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Concussion !!


INTRODUCTION

The Raging Bull leagues are not responsible for the safety of players on a day-to-day basis: that responsibility belongs with the constituent member clubs of the leagues.

Nevertheless, player safety and the provision of effective first aid services at games is a subject dear to the hearts of all those involved in the management of our leagues.

This page on our website is intended to offer sources of useful information on injury prevention and first aid provision for the benefit of clubs and players.

It is NOT intended to be a prescriptive policy for injury prevention or first aid provision. Clubs should take professional advice on all aspects of player physical welfare. The Raging Bull Leagues and officers of the Leagues cannot take responsibility for any of the advice offered up in this section of the website: Clubs should make sure that they comply with all the rules and regulations that cover this area of the game.

INJURY PREVENTION

Most injuries occur at the beginning of the season.

Some of these injuries could be prevented with comprehensive pre-season training programmes. The importance of coaching cannot be over-estimated. The idea is to gradually increasing the intensity and duration of training.

Injury prevention strategies also include coaching on defence skills, correct tackling and falling techniques, whichwill help minimize the absorption of impact within tackles.

Players must have properly fitted and maintained equipment to reduce the risk of injury to themselves or others: mouthguards and head guards are two of the most important pieces of equipment to prevent injury within rugby.

*Practice a balanced and structured training regimen involving strength, flexibility and endurance

*Always use proper technique when tackling, rucking and scrumming

*Learn proper positioning during game play to minimize risky moves

*Use a quality, properly fitted mouth guard

*Use a quality, properly fitted head protector

*Participate at a level consistent with your ability

*Adhering to the rules for the formation and execution of the scrummage

What types of exercises help to prevent injury?

Exercises that help prevent injury can be divided into five main areas. They are specific to the joints and muscles involved in rugby:

1. General flexibility exercises of the joint.

2. Muscle strength and stability exercises around any joint which promote good movement control of the joint.

3. Core trunk stability exercises for the transmission of energy. Energy is transferred from lower limbs to upper limbs through the trunk. The pelvis and trunk produce muscular torques (forces) to accelerate smaller joint and muscle actions. 

4. Proprioceptive exercises. These exercises help to stabilise joints by ensuring that all the muscles acting across a joint are being used to stabilise and support that joint. Unstable surfaces are ideal for this type of training, which can progress from non-weight bearing to dynamic weight bearing exercises as the joint is strengthened.

5. Rugby specific technique exercises. This type of exercise recreates patterns of movement and physical stresses that will be encountered during a game of rugby, helping to develop physical co-ordination and mental familiarity with certain actions and conditions.

A series of exercises for strengthening the key joints used in the game can be found on the RFU site, starting at www.englandrugby.com/my-rugby/players/player-health/injury-prevention/#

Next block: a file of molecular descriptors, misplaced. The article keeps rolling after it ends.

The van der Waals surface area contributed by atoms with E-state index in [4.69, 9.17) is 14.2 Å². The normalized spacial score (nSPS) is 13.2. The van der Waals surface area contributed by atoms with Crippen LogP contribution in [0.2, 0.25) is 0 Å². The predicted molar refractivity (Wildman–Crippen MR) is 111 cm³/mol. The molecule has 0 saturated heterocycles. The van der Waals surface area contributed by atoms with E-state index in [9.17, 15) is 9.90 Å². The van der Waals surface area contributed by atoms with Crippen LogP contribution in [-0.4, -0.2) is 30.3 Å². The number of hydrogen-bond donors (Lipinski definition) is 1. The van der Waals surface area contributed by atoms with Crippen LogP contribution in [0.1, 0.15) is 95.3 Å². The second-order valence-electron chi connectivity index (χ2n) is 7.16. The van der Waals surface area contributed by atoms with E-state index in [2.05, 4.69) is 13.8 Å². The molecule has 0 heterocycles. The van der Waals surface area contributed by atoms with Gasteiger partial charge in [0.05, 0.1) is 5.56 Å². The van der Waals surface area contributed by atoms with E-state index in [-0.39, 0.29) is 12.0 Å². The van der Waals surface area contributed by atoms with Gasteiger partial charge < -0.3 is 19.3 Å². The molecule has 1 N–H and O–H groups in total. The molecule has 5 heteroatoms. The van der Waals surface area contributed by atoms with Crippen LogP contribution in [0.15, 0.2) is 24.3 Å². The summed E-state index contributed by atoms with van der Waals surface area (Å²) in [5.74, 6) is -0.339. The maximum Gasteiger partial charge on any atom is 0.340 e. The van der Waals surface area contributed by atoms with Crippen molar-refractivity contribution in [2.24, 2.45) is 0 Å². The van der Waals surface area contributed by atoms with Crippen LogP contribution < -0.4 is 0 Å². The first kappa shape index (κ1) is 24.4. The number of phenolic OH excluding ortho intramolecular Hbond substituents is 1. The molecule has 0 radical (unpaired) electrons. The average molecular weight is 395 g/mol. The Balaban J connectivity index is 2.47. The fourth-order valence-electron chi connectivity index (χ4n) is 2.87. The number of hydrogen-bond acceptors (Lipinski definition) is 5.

CONCUSSION

"The Rugby Football Union's chief medical officer says the sport is ... number of concussions suffered in English rugby has risen to a record high."

This statement made in January 2017 should be enough to make most clubs put the question of the immediate and medium term treatment of concussion at the front of the queue when it comes to managing player safety.

Concussion, if not recognised and treated immediately, is dangerous. The immediate treatment once concussion is reasonably suspected is the withdrawal of the player from the field. The next is a proper assessment of the player, and if it is clear that the player has suffered concussion, an appropriate recovery period should be implemented according to current guidelines. In severe cases, immediate evacuation of the player to hospital for treatment by trauma specialists is required

The point is that no risks concerning head injuries should be taken. A head injury does not have to be bleeding to be an extremely serious threat to the individual player's welfare.

See:

www.englandrugby.com/mm/Document/MyRugby/Headcase/01/30/49/57/returntoplayafterconcussion_Neutral.pdf

http://playerwelfare.worldrugby.org/concussion

Valuable links to safety resources for clubs:

http://playerwelfare.worldrugby.org/immediatecareinrugby - immediate care advice for on field injury.

www.englandrugby.com/mm/Document/Governance/GameSupport/01/30/47/25/RFU_Community_Game_First_Aid_and_Immediate_Care_Provision_Guidance_Neutral.pdfRFU statement on club responsibilities.

www.englandrugby.com/mm/Document/MyRugby/Players/01/32/06/28/RugbySafeFirstAidImmediateCareGuidelines16-17_Neutral.pdfFirst Aid immediate care guidelines.

www.firstaid4sport.co.uk/blog/rugby-guide/A useful first aid info site.

www.irbrugbyready.com/index.php?section=69&language=enWorld Rugby injury management advice.

www.betterhealth.vic.gov.au/health/healthyliving/rugby-codes-preventing-injuryInjury prevention the Australian way!

www.englandrugby.com/rugbysafe/education/first-aid/First Aid courses details from the RFU.

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